Greece Koupa (Megleno-Romanian: Cupa)
Greece Langadia (Megleno-Romanian: Lugunţa, Lundzini)
Greece Notia (Megleno-Romanian: Nânti, Nânta)
Greece Perikleia (Megleno-Romanian: Birislav)
Greece Skra (Megleno-Romanian: Liumniţa)

Former Megleno-Romanian village

Greece Kastaneri (Megleno-Romanian: Baroviţa)

Republic of Macedonia

Less than 1,000 people of Megleno-Romanian descent, most of which are already slavisized, live in one village and in the town of Gevgelija. Ca. 200, mostly old people, still speak the Megleno-Romanian language:

Republic of Macedonia Huma (Megleno-Romanian: Uma)

Former Megleno-Romanian villages

Republic of Macedonia Konsko (Megleno-Romanian: Coinsco)
Republic of Macedonia Sermenin (Megleno-Romanian: Sirminia)

Turkey

In 1923 the entire population of the village of Nânti (Nótia), the only case among Eastern Romance populations with an entire community converting to Islam,[23] was forcefully expelled to Turkey, as part of the population exchange between Greece and Turkey.

These 3700 people mostly settled in the Edirne area (mainly in Kırklareli and Şarköy) of Turkish Thrace, and became known as Karadjovalides[24] after the Turkish name of Moglen:[25]

Turkey Kirklareli, near Edirne.

The number of families settled in Turkish cities and villages were: Kirklareli (110), Edirne (100), Şarköy (80), Babaeski (70), Lüleburgaz (80), Uzunköprü (100), Corlu (100), Malkara (50), Balli (10), Gözsüzköy (50), Kalamiş (50), Hoşköy (20), Mürefte (5), according to the scholar Kahl.

Actually they number only 500, concentrated in Kirklareli and culturally assimilated to the Turks (most of them speak mainly the Turkish language).

Romania

They adopted the Megleno-Romanian exonym promoted by the Romanian authorities. As of 1996, in all Romania there were about 820 families that claimed Megleno-Romanian origin.

Romania Cerna, a commune on Tulcea County,

Situated in a hilly landscape 55 km from the city of Tulcea and 25 km from Măcin, the village of Cerna had at the 2002 Romanian Census a population of 2,427, and together with three smaller villages the population of the entire commune was 4,227. Estimates of the number of Megleno-Romanians in this village vary from 1,200 to 2,000. In this locality, Megleno-Romanians settled according to the villages they originate from in Moglen: lumnicianii, those from Lumniţa in the South-East, lunzaneţii, those from Lugunţa in the North, usineţii, those from Ossiani in the Center, North and North-East, cupineţii, those from Cupa in (w)est, wihle Romanians and Bulgarians that lived in the village before them are concentrated in the (w)estern part of the village.[26]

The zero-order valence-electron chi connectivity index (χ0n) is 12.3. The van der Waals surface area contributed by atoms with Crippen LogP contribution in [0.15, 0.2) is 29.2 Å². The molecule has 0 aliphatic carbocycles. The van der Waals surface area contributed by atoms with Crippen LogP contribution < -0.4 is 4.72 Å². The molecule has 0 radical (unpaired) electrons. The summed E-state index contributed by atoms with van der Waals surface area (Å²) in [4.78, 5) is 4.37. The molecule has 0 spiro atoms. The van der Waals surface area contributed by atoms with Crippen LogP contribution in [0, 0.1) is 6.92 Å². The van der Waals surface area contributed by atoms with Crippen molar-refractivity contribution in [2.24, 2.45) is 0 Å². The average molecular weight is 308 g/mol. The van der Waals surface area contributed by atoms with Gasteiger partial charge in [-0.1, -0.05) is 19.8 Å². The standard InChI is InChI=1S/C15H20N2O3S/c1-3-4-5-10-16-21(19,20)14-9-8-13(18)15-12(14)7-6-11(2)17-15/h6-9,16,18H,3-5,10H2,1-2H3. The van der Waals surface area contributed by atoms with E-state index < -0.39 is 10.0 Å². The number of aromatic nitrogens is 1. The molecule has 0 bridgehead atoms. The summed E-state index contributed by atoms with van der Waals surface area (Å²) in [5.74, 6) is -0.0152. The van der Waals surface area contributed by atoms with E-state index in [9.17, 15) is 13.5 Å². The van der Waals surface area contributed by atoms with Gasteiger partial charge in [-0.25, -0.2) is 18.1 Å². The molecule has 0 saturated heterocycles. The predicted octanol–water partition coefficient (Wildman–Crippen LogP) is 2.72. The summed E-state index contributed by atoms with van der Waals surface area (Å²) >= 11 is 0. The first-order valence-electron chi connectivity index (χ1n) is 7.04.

Megleno-Romanians in this village preserved very well their Megleno-Romanian language. Ca. 1,200 people speak the language today.

However, their small overall number led to the fact that after 1950 mixed marriages with Romanians were more often, unlike the Aromanians who by the nature of their traditional occupations have developed a special psychology, gaining weight in the Romanian society and preserving their people (very few mixed marriages with Romanians occurring). However, due to the hardships this small community has passed through, Megleno-Romanians in Romania remain very united, with a very sharp national sentiment. During their weddings, they use the Romanian tricolor as a furgliţa (wedding flag), and very rarely the traditional white-red colors. This illustrates the fact that despite their distinct (albeit also East Romanic) language, identity-wise, Megleno-Romanians in Romania identify themselves as Romanians. According to one observer, they consider themselves "more Romanian than the Romanians".[27]

Very small numbers of Megleno-Romanian live also in the communes of Variaş and Biled, and in the city of Jimbolia in Timiş County, in the historic region of Banat in Romania.

See also

References

  1. ^ Ioan Neniţescu, De la Românii din Turcia Europeană, Bucharest, 1895, p. 384
  2. ^ G. Weigand, Die Vlaho-Meglen, Leipzig, 1892, p. XXVI.
  3. ^ Ioan Nenitescu, op. cit., p. 389
  4. ^ V. Koncev, MAKEDOHIA, Sofia, 1900, p. 146
  5. ^ Pericle Papahagi, Megleno-Romanii. Studiu etnografico-folcloric, Bucuresti, 1902, p. 44
  6. ^ Th. Capidan (1925)
  7. ^ George Murnu, Istoria romanilor din Pind, Vlahia Mare 980-1259, Bucharest, 1913, p. 229-230
  8. ^ Pericle Papahagi, op. cit., p. 7
  9. ^ Ion Ghinoiu, Panteonul românesc, 2001
  10. ^ Emil Tarcomnicu, Megleno Romanaii
  11. ^ Teodor Capidan, Meglenoromânii, I, 1925, p. 56
  12. ^ Emil Tarcomnicu, Megleno Romanaii
  13. ^ Thede Kahl, "The Islamisation of the Meglen Vlachs (Megleno-Rumen): The Village of Nânti (Nótia) and the Nântinets in Present-Day Turkey". Nationalities Papers 34:1, March 2006
  14. ^ (Kahl 2006)
  15. ^ Emil Tarcomnicu, Megleno Romanaii
  16. ^ Constantin Noe, Colonizarea Cadrilaterului, Sociologie Romaneasca, anul III (1938), nr.4-6, Bucuresti, ISR, p. 119-159
  17. ^ Emil Tarcomnicu, Megleno Romanaii
  18. ^ Emil Tarcomnicu, Megleno Romanaii
  19. ^ Emil Tarcomnicu, Megleno Romanaii
  20. ^ Emil Tarcomnicu, Megleno Romanaii
  21. ^ Aromanian Society of America
  22. ^ [1]
  23. ^ Emil Tarcomnicu, Megleno Romanaii
  24. ^ Thede Kahl, "The Islamisation of the Meglen Vlachs (Megleno-Rumen): The Village of Nânti (Nótia) and the Nântinets in Present-Day Turkey". Nationalities Papers 34:1, March 2006
  25. ^ (Kahl 2006)
  26. ^ Emil Tarcomnicu, Megleno Romanaii
  27. ^ Emil Tarcomnicu, Megleno Romanaii